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[Blnk] Haus Art Gallery Stays Active With Virtual Art Shows

Written by on April 23, 2020


Jill Hopkins spoke to co-founders Andrew Rehs and Rachel Lechocki about how that learning curve has been, what they’re doing to continue supporting and promoting local artists, and their 3rd annual Bad Babes of [blnk] art show, which was hosted virtually for the first time ever.

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Jill Hopkins: Before we even get into what’s going on at the gallery, how are you?

Andrew Rehs: We’re good! We’re up and down, but I think we’re balancing really well. We got the right amount of skills between the two of us, so it’s been a ride.

Rachel Lechocki: I’ve never been so virtual or online ever in my life! [laughs]

JH: One of the things that I love about living so close by to space is that there’s always something interesting going on and I can always pop my head in. But that’s, you know, not something I’m able to do right now. First of all, tell us about the gallery and the work that you try to highlight there, even when we’re not in pandemic times. 

RL: We definitely, normally, function more in the gallery space because the space is so wonderful and about 2000 square feet. We’re able to do so much with it and it’s multifunctional too! There is a little area in the back that’s kind of like a lounge or sometimes it’s a rehearsal space if we have people dancing. And then we have a stage!

Without being able to do that, now, obviously is a little difficult, but normally we’re utilizing platforms all the time. We’re always trying to put something together. The Logan Square Chamber of Commerce has been awesome – they use our space maybe once a month, or bimonthly to have their networking mixer. So yeah, usually there’s something going on, artistic-wise or networking-wise.

AR: Yeah, and it certainly hasn’t stopped in these last couple of weeks either, which has been a lot of fun.

JH: Yeah, talk to me about making that transition, because obviously none of us saw the scope of this…we all had to pivot on a dime to make things work. How did you– where did that conversation go?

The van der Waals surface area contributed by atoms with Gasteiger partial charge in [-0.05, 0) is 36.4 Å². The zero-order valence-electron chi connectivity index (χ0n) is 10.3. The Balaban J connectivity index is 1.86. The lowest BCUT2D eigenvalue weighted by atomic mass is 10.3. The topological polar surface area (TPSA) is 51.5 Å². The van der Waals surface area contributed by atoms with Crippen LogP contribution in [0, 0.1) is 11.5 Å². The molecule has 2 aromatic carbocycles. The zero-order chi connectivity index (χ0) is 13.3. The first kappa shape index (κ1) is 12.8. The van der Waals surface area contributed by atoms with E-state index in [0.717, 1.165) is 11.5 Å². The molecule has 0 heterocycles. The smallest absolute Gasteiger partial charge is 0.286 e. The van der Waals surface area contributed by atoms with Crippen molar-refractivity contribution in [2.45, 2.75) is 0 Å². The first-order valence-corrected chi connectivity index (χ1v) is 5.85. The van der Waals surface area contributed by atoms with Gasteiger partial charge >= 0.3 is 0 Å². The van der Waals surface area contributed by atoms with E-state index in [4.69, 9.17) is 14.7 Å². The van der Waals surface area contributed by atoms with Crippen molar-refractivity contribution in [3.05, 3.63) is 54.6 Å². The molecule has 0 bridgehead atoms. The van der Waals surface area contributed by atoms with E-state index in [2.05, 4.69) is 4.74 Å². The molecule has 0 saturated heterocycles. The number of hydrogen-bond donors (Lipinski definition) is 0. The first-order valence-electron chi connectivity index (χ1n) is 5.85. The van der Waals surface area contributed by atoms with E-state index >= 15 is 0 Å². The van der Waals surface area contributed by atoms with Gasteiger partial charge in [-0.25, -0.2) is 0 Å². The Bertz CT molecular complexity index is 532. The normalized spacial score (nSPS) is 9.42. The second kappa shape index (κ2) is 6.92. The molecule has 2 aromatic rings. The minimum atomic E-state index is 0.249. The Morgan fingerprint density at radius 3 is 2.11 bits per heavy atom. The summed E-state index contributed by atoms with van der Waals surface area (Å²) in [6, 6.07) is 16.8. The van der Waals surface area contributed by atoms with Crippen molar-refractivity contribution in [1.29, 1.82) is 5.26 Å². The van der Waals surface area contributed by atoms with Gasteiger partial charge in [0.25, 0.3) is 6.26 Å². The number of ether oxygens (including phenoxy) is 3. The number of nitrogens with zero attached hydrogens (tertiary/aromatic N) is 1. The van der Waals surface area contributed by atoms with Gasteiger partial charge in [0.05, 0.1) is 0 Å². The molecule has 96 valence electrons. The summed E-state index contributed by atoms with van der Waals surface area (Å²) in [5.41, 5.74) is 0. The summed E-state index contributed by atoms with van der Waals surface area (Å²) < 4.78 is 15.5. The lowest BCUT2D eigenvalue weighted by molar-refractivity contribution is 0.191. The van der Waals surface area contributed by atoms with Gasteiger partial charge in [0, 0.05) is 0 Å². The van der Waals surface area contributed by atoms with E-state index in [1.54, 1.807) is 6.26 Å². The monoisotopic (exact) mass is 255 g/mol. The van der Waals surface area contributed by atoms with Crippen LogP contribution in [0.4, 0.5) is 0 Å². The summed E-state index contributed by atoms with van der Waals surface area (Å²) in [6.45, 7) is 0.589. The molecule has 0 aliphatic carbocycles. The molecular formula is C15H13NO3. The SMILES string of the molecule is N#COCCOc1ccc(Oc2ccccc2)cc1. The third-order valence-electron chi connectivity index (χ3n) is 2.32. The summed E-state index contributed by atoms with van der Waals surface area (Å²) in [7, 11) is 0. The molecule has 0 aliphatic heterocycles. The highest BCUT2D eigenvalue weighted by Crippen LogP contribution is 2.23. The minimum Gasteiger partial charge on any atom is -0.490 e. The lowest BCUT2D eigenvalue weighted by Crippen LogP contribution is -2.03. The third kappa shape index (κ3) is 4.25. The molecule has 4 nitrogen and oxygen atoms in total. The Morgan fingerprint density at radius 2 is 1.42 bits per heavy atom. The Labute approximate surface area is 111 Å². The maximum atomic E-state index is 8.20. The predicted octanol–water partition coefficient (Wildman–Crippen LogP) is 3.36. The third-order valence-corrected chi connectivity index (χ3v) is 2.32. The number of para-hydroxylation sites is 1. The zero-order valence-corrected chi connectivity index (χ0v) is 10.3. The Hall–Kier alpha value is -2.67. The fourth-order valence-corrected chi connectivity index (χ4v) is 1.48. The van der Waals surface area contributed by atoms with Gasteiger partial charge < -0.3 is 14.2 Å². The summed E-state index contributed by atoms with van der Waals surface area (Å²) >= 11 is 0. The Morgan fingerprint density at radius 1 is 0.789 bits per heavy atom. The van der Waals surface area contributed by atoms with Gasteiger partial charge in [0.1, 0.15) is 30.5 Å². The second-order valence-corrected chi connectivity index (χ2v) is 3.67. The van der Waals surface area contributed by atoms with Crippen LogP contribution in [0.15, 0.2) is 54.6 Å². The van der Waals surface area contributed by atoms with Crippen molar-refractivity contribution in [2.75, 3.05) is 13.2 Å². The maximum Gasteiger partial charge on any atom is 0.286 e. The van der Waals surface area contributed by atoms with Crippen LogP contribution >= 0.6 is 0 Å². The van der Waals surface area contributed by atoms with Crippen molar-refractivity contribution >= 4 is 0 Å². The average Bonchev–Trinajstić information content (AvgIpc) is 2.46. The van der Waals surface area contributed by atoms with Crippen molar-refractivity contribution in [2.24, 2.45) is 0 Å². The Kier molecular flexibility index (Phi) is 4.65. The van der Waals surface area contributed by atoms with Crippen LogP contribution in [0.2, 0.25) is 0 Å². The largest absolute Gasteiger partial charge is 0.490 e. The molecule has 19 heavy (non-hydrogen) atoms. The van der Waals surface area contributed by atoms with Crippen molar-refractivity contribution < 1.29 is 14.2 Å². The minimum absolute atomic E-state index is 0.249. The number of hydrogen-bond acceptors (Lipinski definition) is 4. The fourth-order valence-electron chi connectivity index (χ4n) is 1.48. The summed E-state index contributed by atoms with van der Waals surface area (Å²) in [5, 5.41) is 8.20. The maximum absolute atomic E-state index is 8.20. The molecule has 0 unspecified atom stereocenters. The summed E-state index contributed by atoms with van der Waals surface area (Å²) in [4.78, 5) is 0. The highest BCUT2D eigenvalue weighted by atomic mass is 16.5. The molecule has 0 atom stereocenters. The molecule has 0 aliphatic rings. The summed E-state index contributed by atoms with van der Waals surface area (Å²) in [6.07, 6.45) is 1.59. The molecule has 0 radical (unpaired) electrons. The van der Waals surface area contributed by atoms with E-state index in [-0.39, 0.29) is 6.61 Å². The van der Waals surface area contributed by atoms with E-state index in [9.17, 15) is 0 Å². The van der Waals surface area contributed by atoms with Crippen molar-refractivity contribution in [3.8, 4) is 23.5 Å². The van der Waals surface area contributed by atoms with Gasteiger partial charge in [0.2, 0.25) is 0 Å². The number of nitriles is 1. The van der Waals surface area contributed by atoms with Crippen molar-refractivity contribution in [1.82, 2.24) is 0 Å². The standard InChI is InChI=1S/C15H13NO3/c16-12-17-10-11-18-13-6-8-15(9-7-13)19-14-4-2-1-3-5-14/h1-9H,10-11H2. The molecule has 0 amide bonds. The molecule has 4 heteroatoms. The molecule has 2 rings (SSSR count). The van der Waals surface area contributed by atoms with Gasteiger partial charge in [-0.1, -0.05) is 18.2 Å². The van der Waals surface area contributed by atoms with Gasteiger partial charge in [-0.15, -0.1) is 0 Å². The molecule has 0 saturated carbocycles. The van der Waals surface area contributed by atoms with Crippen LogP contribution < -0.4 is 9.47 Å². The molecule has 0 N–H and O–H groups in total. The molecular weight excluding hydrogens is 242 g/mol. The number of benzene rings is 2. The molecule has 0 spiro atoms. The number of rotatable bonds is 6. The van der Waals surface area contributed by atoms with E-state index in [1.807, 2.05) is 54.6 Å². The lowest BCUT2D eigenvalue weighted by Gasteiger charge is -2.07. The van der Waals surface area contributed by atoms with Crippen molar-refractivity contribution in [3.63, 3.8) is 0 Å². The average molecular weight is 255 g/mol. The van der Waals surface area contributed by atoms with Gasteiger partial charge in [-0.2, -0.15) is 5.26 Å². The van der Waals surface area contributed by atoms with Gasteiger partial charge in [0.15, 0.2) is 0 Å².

AR: Yeah, we had to get really creative with it. And luckily, we have a lot of extremely talented friends and acquaintances that just want to be social right now, that just want to connect. So it’s actually been a really great way for us to catch up with a lot of our friends, or get to know some new artists. But we have had plenty of artists step up who have wanted to take over our Instagram [and] do some virtual tours of their home studios.

We had on Glass Cuisine on Monday – keeping his his face off camera, but still being able to show us a little bit of his home. And then of course, it was 4/20 so he was doing a lot of celebrating with the viewers which was just a lot of fun to be a part of. And today we actually have a good friend of mine, a musician that I met out in Boston [who] moved out to Chicago last year, very talented guy by the name Justice Hill taking over. He did a really great little live “Wake Up For Us” this morning. So it’s been really fun for us because it’s been like event planning, but from home.

RL: Like a lot of people, I’m probably with those baby boomers where I’m learning stuff too. [laughs] I felt like I was pretty good at it until all this happens. We’re lucky some people really stood up and helped!


JH: Talk to me about the Bad Babes show you put on!

RL: Yeah, thanks for asking! It’s our third annual women’s show. There’s all kinds of [female identifying] artists – we don’t want to exclude anyone, but of course it just happens to be a lot of wonderful local female artists.

We had a mix of about 15 female artists and almost all of them made new works. They were magnificent! Some of them were quite large and able to hold walls on their own. And then others submitted– like one woman submitted a beautiful, realistic series of all these leaves that are pretty gorgeous that she’d been hand painting. So it’s a wide variety.

And originally the show was supposed to be pretty multimedia… Hot Crowd was supposed to be there and we had two female pop-up cocktail vendors, so hopefully we’ll work with them again.

JH: One of the things I do miss is the tactile parts about going out. Even if you’re not allowed to touch the art the three-dimensional part of it is very important. So I’m super glad that you’re able to provide a space for these artists to still show off what they put their hearts and souls into. 

AR: It was a really difficult decision. But I think, obviously, this taught us a lot, taking it to a virtual show. All of the galleries around us we just saw adapting…coming up with these 3-D models of their gallery or doing some sort of video tour.

I vividly remember it was like the third week of March and everybody’s kind of waiting on the edge of their seats. All the event spaces were like, “Well…what’s happening?! Is it really two weeks?” Everybody wasn’t really too trusting that it was going to be like that. We were really holding on for some, I don’t know, miracle [laughs] and then we decided to make this a virtual show. But we’ve learned so much, so it’s been a very rewarding experience too. 

Check out more from [blnk] haus on their website!

Interview edited for length & clarity by Shelby Kluver

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